Break Clauses in Leases – What do they do?
In leases, break clauses serve as crucial provisions that can provide flexibility for both landlords and tenants.
A break clause can be in favour of the landlord, the tenant or both landlord and tenant and allow the benefitting party to terminate the lease before the expiration of the fixed term, subject to certain conditions and notice requirements being met.
Break clauses are regulated by specific laws and have implications that both parties should carefully consider. This article aims to shed light on the key aspects of break clauses in leases, outlining their effects, considerations for landlords and tenants, and the importance of seeking legal advice when exercising them. Break clauses can be included in both residential and commercial leases, but this article will primarily focus on commercial leases.
What is a break clause?
A break clause is a contractual provision that grants one or both parties the right to terminate a lease prematurely. It acts as an escape route, allowing parties to exit a lease early, providing flexibility in an ever-changing business environment. It impacts all parties, so it is important that both landlords and tenants have an understanding of them. The points for each party to consider differ slightly in detail and are outlined below.
Break clauses are typically subject to specific conditions, especially for the tenant, such as the provision of a specific period of notice and means of serving such notice, payment of outstanding rent, compliance with repair obligations, or the giving of vacant possession of the property.
Points for Landlords to Consider
For landlords, it is vital to carefully draft break clauses to ensure they protect their interests. Ambiguous or poorly worded clauses can lead to disputes and uncertainty. Seeking legal advice when drafting a break clause can help landlords avoid potential pitfalls.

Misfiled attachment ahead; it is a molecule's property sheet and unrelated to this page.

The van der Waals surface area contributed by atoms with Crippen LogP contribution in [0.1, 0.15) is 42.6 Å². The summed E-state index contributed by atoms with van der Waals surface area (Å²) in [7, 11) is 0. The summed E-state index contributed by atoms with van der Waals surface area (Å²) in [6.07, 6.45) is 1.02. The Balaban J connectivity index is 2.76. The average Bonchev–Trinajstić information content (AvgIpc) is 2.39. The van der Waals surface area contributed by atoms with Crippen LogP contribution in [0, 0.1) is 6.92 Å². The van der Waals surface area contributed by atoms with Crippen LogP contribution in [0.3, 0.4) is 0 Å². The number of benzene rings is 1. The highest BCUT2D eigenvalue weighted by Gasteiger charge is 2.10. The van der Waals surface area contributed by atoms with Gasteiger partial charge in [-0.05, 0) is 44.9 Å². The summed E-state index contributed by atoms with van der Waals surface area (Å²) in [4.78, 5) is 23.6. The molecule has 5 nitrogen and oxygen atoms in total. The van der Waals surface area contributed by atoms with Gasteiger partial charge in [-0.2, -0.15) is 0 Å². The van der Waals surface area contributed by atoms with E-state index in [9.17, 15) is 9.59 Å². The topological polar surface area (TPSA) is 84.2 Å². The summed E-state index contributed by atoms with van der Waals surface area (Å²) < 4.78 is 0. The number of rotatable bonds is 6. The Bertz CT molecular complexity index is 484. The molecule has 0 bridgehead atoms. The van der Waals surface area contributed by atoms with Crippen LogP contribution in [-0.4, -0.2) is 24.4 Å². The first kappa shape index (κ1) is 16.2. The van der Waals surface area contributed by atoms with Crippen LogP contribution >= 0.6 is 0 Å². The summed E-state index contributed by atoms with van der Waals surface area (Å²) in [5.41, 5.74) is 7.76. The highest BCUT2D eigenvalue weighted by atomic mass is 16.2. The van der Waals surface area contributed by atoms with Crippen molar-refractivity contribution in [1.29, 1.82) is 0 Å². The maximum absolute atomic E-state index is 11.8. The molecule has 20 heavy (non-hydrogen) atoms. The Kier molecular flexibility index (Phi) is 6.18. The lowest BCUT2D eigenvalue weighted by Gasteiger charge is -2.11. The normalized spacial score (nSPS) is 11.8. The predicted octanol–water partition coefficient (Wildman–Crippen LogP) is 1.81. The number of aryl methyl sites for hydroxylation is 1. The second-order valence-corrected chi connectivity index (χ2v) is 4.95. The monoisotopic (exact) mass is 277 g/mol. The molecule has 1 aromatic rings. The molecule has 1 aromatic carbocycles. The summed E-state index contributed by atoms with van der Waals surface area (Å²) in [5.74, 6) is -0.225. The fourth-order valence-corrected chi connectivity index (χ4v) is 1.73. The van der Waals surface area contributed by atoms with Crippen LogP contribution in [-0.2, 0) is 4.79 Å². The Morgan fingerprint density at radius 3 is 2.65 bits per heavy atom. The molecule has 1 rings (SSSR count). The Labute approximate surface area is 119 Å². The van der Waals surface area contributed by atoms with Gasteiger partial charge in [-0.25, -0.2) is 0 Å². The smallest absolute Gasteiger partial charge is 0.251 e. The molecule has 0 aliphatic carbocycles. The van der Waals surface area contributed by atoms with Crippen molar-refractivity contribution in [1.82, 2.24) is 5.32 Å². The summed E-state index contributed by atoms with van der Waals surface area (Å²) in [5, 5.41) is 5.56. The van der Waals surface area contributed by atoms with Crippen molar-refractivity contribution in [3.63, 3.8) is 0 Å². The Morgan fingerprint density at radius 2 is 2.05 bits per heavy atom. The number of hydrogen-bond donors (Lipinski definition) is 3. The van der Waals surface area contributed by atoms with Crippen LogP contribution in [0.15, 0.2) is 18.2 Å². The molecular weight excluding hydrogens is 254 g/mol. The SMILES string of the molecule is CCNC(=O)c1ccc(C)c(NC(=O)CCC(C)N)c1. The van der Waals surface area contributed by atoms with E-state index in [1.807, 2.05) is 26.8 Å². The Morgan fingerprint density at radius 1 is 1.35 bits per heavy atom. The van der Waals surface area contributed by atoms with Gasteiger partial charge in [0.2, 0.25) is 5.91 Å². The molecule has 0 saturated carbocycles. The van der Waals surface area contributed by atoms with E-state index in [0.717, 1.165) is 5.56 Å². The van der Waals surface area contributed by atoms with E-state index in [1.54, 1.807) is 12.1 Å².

Break clauses usually require the serving of a notice by the party wishing to terminate the lease. The notice period can vary, but it is crucial for landlords to clearly specify the required length of notice in the lease.
Points for Tenants to Consider
Tenants must thoroughly review the conditions associated with the break clause. These conditions may include obligations such as reinstatement of alterations, payment of outstanding sums, or compliance with repairing obligations. Failure to fulfil these conditions can lead to the break clause being invalidated which may result in a tenant missing the break date and being unable to terminate the lease early.
Timing and Flexibility
Break clauses provide tenants with the opportunity to reassess their business needs and exit a lease if necessary. However, tenants should be cautious about the timing of exercising the break clause. It is essential to consider market conditions, relocation logistics, and the impact on the business before deciding to terminate the lease whilst similarly ensuring that they comply with the requisite notice period.
As with landlords, tenants must carefully adhere to the notice requirements specified in the lease. Failure to serve the notice within the specified timeframe could result in the continuation of the lease and the tenant will have to fulfil their obligations for the remaining lease term.
Seeking Legal Advice
Exercising a break clause can have significant implications for both landlords and tenants. Due to the complexity and potential risks involved, it is strongly recommended that the parties seek professional legal advice before taking any action. An experienced solicitor with expertise in property law can review the lease, clarify obligations, and guide clients through the process, ensuring compliance with legal requirements and safeguarding their interests.
Sophie Williamson, a specialist in Commercial Property law, said:
“Although more modern leases are generally moving in the right direction by providing break clauses which are easier to comply with, we are still seeing leases which have been recently granted with break conditions which are difficult (or sometimes impossible) to satisfy. In addition, it is not uncommon for a tenant to be convinced they have satisfied their break condition only to find out on their break date that they have fallen into one of the common traps, for example, by apportioning their rent so that they only pay rent due up to the break date or by not leaving enough time for service of the notice or not serving the notice correctly.”